Catholic Social Teaching
'Little children, let us not love in word or talk but in deed and in truth.' 1 John 3:18 (ESV)
What is Catholic Social Teaching?
Catholic Social Teaching (CST) is based on a tradition of episcopal and papal writings on political, economic and social issues facing our time. CST provides us with a structure on how to encompass and apply these reflections to our daily lives. More importantly, it guides us on how we should respond to our faith as individuals, and actively respond to God’s call to work towards a common good.
An essential part of the Catholic faith, the key values of Catholic Social Teaching are found at the core of the Gospel. The key themes of CST are:
- Dignity: Each of us is made in God’s image. Every person has an innate human dignity no one can take away. God said, ‘Let us make human-kind in our image, according to our likeness.’ Genesis 1:26
- Community & Participation: We live in community with others, growing together. We are called to be active participants in all that we do. We have a responsibility to be inclusive so that we allow all people to participate. When each separate part works as it should, the whole body grows and builds itself up through love” Ephesians 4:16
- Creation: Stewardship is all about caring for the many gifts that God has given to us. These include our environment, our own talents and other resources. All living things are connected so we must use God’s gifts responsibly to meet the needs of everyone, now and in the future. ‘The Lord God took the man and put him in the garden of Eden to till it and keep it.’ Genesis 2:15.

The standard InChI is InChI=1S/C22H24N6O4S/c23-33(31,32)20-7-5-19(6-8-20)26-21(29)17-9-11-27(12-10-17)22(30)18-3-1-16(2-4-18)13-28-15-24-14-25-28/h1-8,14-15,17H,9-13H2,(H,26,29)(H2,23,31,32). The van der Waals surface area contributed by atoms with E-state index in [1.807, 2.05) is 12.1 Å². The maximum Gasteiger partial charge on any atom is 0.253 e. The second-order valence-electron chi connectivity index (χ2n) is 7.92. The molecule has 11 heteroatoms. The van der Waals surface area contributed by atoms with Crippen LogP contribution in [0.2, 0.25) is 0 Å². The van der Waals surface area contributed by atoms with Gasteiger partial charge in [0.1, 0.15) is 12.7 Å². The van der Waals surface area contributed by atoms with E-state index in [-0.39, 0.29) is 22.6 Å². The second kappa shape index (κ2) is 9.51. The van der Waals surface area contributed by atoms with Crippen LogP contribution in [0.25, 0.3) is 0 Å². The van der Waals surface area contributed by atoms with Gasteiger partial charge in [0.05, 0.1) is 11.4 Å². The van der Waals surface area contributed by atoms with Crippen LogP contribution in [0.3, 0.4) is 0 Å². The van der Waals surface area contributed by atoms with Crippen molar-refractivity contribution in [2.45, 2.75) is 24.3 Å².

- Dignity of Workers: Catholic Social Teaching holds that work is dignified and an intrinsic good, and workers must always be respected and valued. The state has also the duty to protect the rights of all its people, and particularly of its weaker members, the workers, women and children. Work must be undertaken responsibly, and labour treated well, this includes how we approach the work we do, what it is we do with our work and how employers treat their employees. 'The hardworking farmer should be the first to receive a share of the crops. ' Timothy 2:6
- Option for the Poor: A preferential option for the poor means that we think first about the needs of those who are the most vulnerable. Jesus taught that when we feed the hungry, welcome the stranger, clothe the naked, look after the sick and visit those imprisoned, we are looking after Him. ‘Learn to do good; seek justice, rescue the oppressed, defend the orphan, plead for the widow.’ Isaiah 1:17
- Solidarity & Peace: Being in solidarity is recognising others as our brothers and sisters and actively working for their good. We are connected to people and places all over the world. 'All of you are one in Christ Jesus.’ Galatians 3:28. Peace is not just the absence of war. It is part of God’s nature, and a value we should all seek to live out in our daily lives. Peace comes from both justice and love and is dependent upon people understanding one another. ‘...those who promote peace have joy.’ Proverbs 12:20
Volunteering is at the very heart of CST. Volunteering is a form of vocation or calling by God to use our gifts for the benefit of the common good, be it for our local community, or more broadly within the world. It forms part of our response to God’s plan for each of us – volunteering puts that plan into action.
Each half-term we have a whole school focus on one of the six themes based on the Caritas 'Rooted in Love' Resource. This includes a whole school assembly and differentiated lessons for each class that help us deepen our understanding around each theme.